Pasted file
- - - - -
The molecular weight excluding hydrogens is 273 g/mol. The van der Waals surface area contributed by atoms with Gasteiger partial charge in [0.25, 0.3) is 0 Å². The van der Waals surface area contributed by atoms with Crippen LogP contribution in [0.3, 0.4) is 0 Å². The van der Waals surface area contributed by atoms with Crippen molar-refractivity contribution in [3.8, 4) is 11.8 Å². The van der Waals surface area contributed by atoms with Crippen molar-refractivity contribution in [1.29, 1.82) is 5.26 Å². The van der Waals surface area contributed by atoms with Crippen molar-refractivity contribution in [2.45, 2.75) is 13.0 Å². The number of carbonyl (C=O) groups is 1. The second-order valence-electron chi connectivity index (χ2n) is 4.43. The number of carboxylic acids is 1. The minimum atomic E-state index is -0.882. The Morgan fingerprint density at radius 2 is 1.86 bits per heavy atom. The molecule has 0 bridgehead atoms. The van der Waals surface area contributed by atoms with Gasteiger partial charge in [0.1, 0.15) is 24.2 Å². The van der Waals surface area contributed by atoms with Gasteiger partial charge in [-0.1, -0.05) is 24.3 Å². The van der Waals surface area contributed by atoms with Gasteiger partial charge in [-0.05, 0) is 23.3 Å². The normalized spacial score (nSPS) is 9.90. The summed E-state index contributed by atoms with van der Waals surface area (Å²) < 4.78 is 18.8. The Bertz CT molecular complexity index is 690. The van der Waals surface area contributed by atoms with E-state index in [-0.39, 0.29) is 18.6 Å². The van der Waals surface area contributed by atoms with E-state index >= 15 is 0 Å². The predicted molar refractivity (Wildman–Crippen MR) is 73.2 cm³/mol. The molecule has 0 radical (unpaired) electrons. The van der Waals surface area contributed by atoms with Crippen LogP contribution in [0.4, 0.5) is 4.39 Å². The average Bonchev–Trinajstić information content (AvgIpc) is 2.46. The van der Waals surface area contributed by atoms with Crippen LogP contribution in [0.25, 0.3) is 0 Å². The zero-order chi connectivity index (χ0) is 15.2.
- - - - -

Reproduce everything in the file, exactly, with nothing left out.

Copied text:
The molecular weight excluding hydrogens is 273 g/mol. The van der Waals surface area contributed by atoms with Gasteiger partial charge in [0.25, 0.3) is 0 Å². The van der Waals surface area contributed by atoms with Crippen LogP contribution in [0.3, 0.4) is 0 Å². The van der Waals surface area contributed by atoms with Crippen molar-refractivity contribution in [3.8, 4) is 11.8 Å². The van der Waals surface area contributed by atoms with Crippen molar-refractivity contribution in [1.29, 1.82) is 5.26 Å². The van der Waals surface area contributed by atoms with Crippen molar-refractivity contribution in [2.45, 2.75) is 13.0 Å². The number of carbonyl (C=O) groups is 1. The second-order valence-electron chi connectivity index (χ2n) is 4.43. The number of carboxylic acids is 1. The minimum atomic E-state index is -0.882. The Morgan fingerprint density at radius 2 is 1.86 bits per heavy atom. The molecule has 0 bridgehead atoms. The van der Waals surface area contributed by atoms with Gasteiger partial charge in [0.1, 0.15) is 24.2 Å². The van der Waals surface area contributed by atoms with Gasteiger partial charge in [-0.1, -0.05) is 24.3 Å². The van der Waals surface area contributed by atoms with Gasteiger partial charge in [-0.05, 0) is 23.3 Å². The normalized spacial score (nSPS) is 9.90. The summed E-state index contributed by atoms with van der Waals surface area (Å²) < 4.78 is 18.8. The Bertz CT molecular complexity index is 690. The van der Waals surface area contributed by atoms with E-state index in [-0.39, 0.29) is 18.6 Å². The van der Waals surface area contributed by atoms with E-state index >= 15 is 0 Å². The predicted molar refractivity (Wildman–Crippen MR) is 73.2 cm³/mol. The molecule has 0 radical (unpaired) electrons. The van der Waals surface area contributed by atoms with Crippen LogP contribution in [0.4, 0.5) is 4.39 Å². The average Bonchev–Trinajstić information content (AvgIpc) is 2.46. The van der Waals surface area contributed by atoms with Crippen LogP contribution in [0.25, 0.3) is 0 Å². The zero-order chi connectivity index (χ0) is 15.2.